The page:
The UK Home Office is forcing some contractors to book hotels with “at least three stars” to house asylum seekers, a policy that is said to involve costs of 8 million pounds – per day.
Home Secretary Suella Braverman said she is “very concerned about hotels” and called their use “unacceptable”.
– It is totally unacceptable that too many towns and cities around the country now house the 45,000 asylum seekers who are in hotels… it is not right that the British taxpayer is forking out the cost, she told Parliament.
The latest contract from Braverman’s department, obtained by The Telegraph, lists “mandatory requirements” for all hotels booked. Among other things, it states that “The location of the accommodation will be carried out at locations close to amenities and transport networks. Contracted venues should be at least a minimum of three stars”.
The Home Office would not disclose how many three-star hotels have been booked on behalf of migrants, but the new regulations came into effect in February. Braverman also declined to reveal what “amenities” it believes asylum seekers need to have close at hand – but it is clear that hotels in British cities and seaside resorts have been used to house them.
However, a Home Office spokesperson claims that “the vast majority” of hotels used to house asylum seekers are not three-star and that the contract requiring three-star hotels has been used “minimally”.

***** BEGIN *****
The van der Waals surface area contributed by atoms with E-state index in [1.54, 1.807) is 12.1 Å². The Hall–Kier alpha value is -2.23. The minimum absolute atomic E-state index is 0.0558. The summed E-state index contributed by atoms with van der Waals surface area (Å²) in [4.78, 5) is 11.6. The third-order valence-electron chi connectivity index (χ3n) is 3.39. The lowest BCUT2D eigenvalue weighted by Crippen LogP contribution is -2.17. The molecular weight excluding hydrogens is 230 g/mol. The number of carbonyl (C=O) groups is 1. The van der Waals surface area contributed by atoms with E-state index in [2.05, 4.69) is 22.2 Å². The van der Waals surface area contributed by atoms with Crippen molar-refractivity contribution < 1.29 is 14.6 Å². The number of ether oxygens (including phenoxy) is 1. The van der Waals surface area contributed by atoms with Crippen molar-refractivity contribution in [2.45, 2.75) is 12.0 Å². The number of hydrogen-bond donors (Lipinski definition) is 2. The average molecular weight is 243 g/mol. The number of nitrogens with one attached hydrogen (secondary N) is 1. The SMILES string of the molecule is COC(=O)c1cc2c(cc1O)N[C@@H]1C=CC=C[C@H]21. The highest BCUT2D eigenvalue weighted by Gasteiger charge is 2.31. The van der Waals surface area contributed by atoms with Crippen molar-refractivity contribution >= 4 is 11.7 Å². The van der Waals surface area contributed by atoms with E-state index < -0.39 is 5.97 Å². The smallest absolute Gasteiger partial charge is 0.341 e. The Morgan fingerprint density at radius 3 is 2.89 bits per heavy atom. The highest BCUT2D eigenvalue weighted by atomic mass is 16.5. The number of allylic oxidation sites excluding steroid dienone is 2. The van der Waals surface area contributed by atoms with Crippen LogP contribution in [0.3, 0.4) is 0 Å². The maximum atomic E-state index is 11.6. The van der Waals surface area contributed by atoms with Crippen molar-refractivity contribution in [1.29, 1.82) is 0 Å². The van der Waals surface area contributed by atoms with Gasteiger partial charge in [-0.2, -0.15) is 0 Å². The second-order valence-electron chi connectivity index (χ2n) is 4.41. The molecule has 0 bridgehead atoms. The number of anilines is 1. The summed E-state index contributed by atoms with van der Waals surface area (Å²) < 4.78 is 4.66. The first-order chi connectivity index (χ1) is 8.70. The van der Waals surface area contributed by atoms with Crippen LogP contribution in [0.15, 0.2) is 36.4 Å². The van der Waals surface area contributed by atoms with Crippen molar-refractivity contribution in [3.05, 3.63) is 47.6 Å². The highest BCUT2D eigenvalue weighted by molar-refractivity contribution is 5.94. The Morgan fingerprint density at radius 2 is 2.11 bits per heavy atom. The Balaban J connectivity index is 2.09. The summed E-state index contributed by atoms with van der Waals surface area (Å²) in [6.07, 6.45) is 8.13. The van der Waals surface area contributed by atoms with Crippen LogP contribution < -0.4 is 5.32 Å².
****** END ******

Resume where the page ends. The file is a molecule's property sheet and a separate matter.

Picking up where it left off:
Conservative politician Sir John Hayes said that boat migrants arriving in the UK should expect a much more basic standard than three, four or five star hotels.
– My constituents wouldn’t expect any illegal immigrant to be housed in a place they couldn’t afford to stay in themselves.
– We need to provide safe and clean accommodation but it should be basic – three-star is well above the level taxpayers would expect to be funding. In truth, we’ve got to move these people out of hotels altogether, he added.
British ministers have also pledged to reduce the soaring cost of migration by allowing more migrants to share hotel rooms and converting barges and military bases into asylum accommodation. However, there are no plans to stop the flow of migrants completely.